A Diamond, A Motorcycle, A Wooden Ring: Best Gifts Ever

It's the gift-giving season, so we asked listeners, "What's the best present you've ever received?" NPR's Rachel Martin shares three of their stories, of a poignant family heirloom, a childhood toy that opened up new worlds and a ring that was labor of love.

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RACHEL MARTIN, HOST:

We are well into the season of giving, receiving, and shopping for gifts. Now, I'm willing to guess that most of the presents you've received over a lifetime are lovely things that you treasure for a while, or when you were a kid, maybe for an hour, and then those presents find their place on a shelf in the basement. But what about those rare gifts that just knock it out of the park? We asked our listeners, what is the best gift you have ever received? And we got all kinds of answers, from coveted childhood toys to anonymous gifts from strangers. Two different listeners actually told us about packages stuffed with fall leaves from New England - evidently the perfect gift for displaced northeasterners. Stephanie Soduk of Canton, Ohio, told us about her favorite gift - one that spanned multiple generations.

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MARTIN: It starts with a pair of diamond earrings her dad got for her mother. Stephanie's mom loved them and she wore them everywhere.

STEPHANIE SODUK: She was a very tasteful, classy lady, who always kind of looked her best.

MARTIN: When Stephanie was 16, her mother died of breast cancer and the earrings went into storage. Five years later, she was celebrating Christmas with her family. Under the tree were two small boxes from her dad - one for her and her sister.

SODUK: We opened them up and it was a matching pair of necklaces made out of these earrings.

MARTIN: Now, Stephanie wears her necklace just about everywhere.

SODUK: I'm wearing it right now, actually. And it's really neat to me that when somebody compliments it or asks about it, I can tell them a story. And that shares a piece of me. And it's really special.

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MARTIN: Sometimes, the perfect present doesn't even require an occasion. Tom Griffin's favorite gift came completely out of the blue. One day, his dad asked him to go around the side of the house to grab him a hammer.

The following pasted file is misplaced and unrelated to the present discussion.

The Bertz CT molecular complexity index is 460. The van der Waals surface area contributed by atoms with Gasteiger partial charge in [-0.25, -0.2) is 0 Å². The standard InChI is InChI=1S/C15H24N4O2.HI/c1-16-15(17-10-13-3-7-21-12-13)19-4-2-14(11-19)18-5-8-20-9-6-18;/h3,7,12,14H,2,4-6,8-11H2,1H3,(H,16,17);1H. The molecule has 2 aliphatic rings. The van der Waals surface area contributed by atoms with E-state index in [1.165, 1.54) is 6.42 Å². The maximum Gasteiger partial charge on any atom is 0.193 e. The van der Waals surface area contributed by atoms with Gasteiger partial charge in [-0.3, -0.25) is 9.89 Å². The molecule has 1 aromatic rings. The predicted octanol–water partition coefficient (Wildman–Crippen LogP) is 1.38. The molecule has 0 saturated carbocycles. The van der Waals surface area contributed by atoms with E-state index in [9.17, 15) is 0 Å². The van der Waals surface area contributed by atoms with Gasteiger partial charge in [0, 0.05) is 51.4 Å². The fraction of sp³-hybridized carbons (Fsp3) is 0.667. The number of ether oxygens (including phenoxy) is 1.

TOM GRIFFIN: And sitting there was this little red Honda Trail 50 motorcycle. And you could almost hear the neural pathways crackling as I started realizing the potential of this and what an awesome thing this was.

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MARTIN: Tom's family had just moved to a farm in rural Casey County, Kentucky, without a lot of entertainment options for an 8- or 9-year-old boy, so the bike was his ticket to adventure.

GRIFFIN: One of my favorite things to do on it was to just tear through the cow pastures, and inevitably I would, you know, run into a cow patty. And there's this particular smell like no other smell in the world of burning cow poop on an exhaust.

MARTIN: That smell still has the ability to transport him to that time and place.

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MARTIN: The best gift Marissa Rosado ever received came from her boyfriend John.

MARISSA ROSADO: My birthday was coming up, and I, lacking all subtlety, pointed out a ring that I liked. And it was a sterling silver ring that looked like a tree stump. And the jeweler would take the initials of the recipient and their loved one and carve them into the tree stump ring in a little heart as if it were a real tree.

MARTIN: But John, whom Marissa described as a lumberjack in an urban setting, thought he could do one better, Marissa explains.

ROSADO: Why fake a tree? I'm going to get you a part of a tree, and make you something out of a part of a tree. There.

MARTIN: He got a piece of oak wood and secretly made a ring for her himself.

ROSADO: And then he carved our initials into the wooden band. And on the morning of my 25th birthday, not only did he get me flowers, not only did he make me breakfast, he presented me with the ring. And I've never been more moved by anything anyone has ever done for me.

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MARTIN: The last year's been tough for the couple. They broke things off for a bit after John moved to San Francisco for a job. But they are back together and Marissa is moving to San Francisco too.

ROSADO: He's a keeper.

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